The Protestant Missions — October 9, 2009 at 2:55 pm

Protestants in Japan


Protestants in Japan
Divie Bethune McCartee
Presbyterian minister Divie Bethune McCartee was the first Protestant Christian missionary to visit Japan, in 1861–1862. His gospel tract translated into Japanese was the first Protestant literature in Japan. In 1865 McCartee moved back to Ningbo, China, but others have followed in his footsteps.

There was a burst of growth of Christianity in the late 1800s when Japan re-opened its doors to the West. However, this was followed by renewed suspicion and rejection of Christian teaching. Protestant church growth slowed dramatically in the early 20th century under the influence of the military government during the Shōwa period.

The post-World War II years have seen increasing activity by evangelicals, initially with American influence, and some growth occurred between 1945 and 1960.

The Japanese Bible Society was established in 1937 with the help of National Bible Society of Scotland (NBSS, now called the Scottish Bible Society), the American Bible Society, the British and Foreign Bible Society.[14]

By some estimates, there are 3,000 Protestant churches in Tokyo and 7,700 Protestant churches in Japan.

In 1862 McCartee was appointed vice-consul to Japan. As such he was the first Protestant missionary to work there. His tract translated into Japanese was the first Protestant literature in Japan.

The McCartees returned to Ningpo in 1865 to resume their missionary work. In 1872, they were transferred to the Shanghai mission but resigned shortly thereafter so that Dr. McCartee could join the Shanghai consular staff as interpreter and assessor to the Mixed Court.

In 1872, when the coolies of the Peruvian ship ‘’Maria Luz’’ were freed by the Japanese government upon his suggestion, a commission was appointed from Beijing to proceed to Tokyo to bring home the freed men, and McCartee was nominated secretary and interpreter, receiving for his services a gold medal and complimentary letters. While on this Chinese government assignment to Japan, McCartee remained in Tokyo as professor of law and science at the Imperial University (now Tokyo University), curator of the botanical gardens, and later secretary to the Chinese Legation there until 1877.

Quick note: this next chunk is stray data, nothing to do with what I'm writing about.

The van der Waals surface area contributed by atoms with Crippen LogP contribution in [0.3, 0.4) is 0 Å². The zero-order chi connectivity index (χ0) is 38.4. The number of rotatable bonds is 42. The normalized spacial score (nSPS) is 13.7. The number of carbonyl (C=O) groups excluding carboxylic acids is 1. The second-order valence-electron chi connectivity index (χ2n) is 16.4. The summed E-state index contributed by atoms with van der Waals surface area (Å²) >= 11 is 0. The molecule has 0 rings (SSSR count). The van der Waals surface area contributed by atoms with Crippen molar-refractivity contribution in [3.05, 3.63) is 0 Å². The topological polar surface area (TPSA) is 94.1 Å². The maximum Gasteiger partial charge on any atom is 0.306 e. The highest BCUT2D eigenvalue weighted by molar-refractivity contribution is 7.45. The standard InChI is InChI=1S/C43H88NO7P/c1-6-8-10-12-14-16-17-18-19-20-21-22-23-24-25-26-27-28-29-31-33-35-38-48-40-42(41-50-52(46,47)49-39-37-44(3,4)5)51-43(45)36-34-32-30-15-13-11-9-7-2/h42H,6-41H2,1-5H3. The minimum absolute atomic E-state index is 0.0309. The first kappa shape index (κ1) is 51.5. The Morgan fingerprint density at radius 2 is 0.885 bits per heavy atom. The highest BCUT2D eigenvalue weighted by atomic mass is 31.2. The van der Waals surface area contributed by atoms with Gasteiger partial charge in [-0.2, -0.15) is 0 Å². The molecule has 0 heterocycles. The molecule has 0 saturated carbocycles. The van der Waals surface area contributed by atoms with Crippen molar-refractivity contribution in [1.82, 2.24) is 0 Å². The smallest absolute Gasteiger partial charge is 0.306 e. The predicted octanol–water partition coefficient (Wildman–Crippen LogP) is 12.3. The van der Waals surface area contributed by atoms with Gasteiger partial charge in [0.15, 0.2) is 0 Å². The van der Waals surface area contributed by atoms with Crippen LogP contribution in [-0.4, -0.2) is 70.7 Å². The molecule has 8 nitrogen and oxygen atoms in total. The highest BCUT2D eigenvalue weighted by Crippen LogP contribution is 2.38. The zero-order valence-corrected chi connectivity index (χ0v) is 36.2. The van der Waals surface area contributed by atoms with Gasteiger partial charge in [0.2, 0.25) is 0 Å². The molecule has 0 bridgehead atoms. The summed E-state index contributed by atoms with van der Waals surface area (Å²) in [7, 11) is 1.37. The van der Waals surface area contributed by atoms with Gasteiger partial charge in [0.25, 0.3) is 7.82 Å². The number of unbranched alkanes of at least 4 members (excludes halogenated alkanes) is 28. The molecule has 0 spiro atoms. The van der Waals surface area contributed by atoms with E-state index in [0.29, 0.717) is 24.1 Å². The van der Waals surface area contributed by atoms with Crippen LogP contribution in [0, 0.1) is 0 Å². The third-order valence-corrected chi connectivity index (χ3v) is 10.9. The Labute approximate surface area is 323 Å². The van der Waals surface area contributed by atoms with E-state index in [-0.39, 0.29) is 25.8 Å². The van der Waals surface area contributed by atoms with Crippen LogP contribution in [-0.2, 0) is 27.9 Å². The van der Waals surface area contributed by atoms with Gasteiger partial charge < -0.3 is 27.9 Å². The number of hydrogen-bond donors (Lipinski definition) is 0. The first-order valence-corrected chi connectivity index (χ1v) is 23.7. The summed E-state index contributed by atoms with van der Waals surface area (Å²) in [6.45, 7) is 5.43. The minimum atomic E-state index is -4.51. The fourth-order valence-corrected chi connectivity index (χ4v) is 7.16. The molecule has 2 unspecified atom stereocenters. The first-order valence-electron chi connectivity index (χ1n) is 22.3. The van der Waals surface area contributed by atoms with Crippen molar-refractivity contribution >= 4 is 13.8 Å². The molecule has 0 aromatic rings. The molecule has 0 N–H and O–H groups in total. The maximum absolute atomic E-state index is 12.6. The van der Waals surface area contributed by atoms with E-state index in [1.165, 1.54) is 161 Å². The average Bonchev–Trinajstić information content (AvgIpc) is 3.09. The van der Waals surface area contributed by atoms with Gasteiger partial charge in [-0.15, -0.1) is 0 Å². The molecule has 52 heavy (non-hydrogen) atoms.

In 1879 he advised Ulysses S. Grant, the former U.S. president, mediating on the Ryukyu Islands, although both China and Japan rejected his compromise.

McCartee returned to the United States in 1880, and in 1882 visited Hawaii on business connected with Chinese immigration. In 1885, Dr. McCartee was appointed consul to the Japanese legation in Washington, DC. Two years later the McCartees were reappointed by the Presbyterian Board of Foreign Missions to the Japan Mission, where they served until Dr. McCartee’s retirement in 1899. That year he returned to the U.S.A. as an invalid and died in San Francisco the following year.

Divie McCartee devoted nearly forty years of his life to work among the Chinese and Japanese. The Chinese Government gave him a gold medal in recognition of his services in connection with the suppression of the Macau coolie traffic, and later he received the title of Consul General for services in the Chinese legation. From the Japanese Government he received the decoration of the Fifth Order of the Rising Sun. He left a wife and four brothers-Peter, Robert, George, and Charles McCartee. His remains were buried at Newburgh (city), New York.

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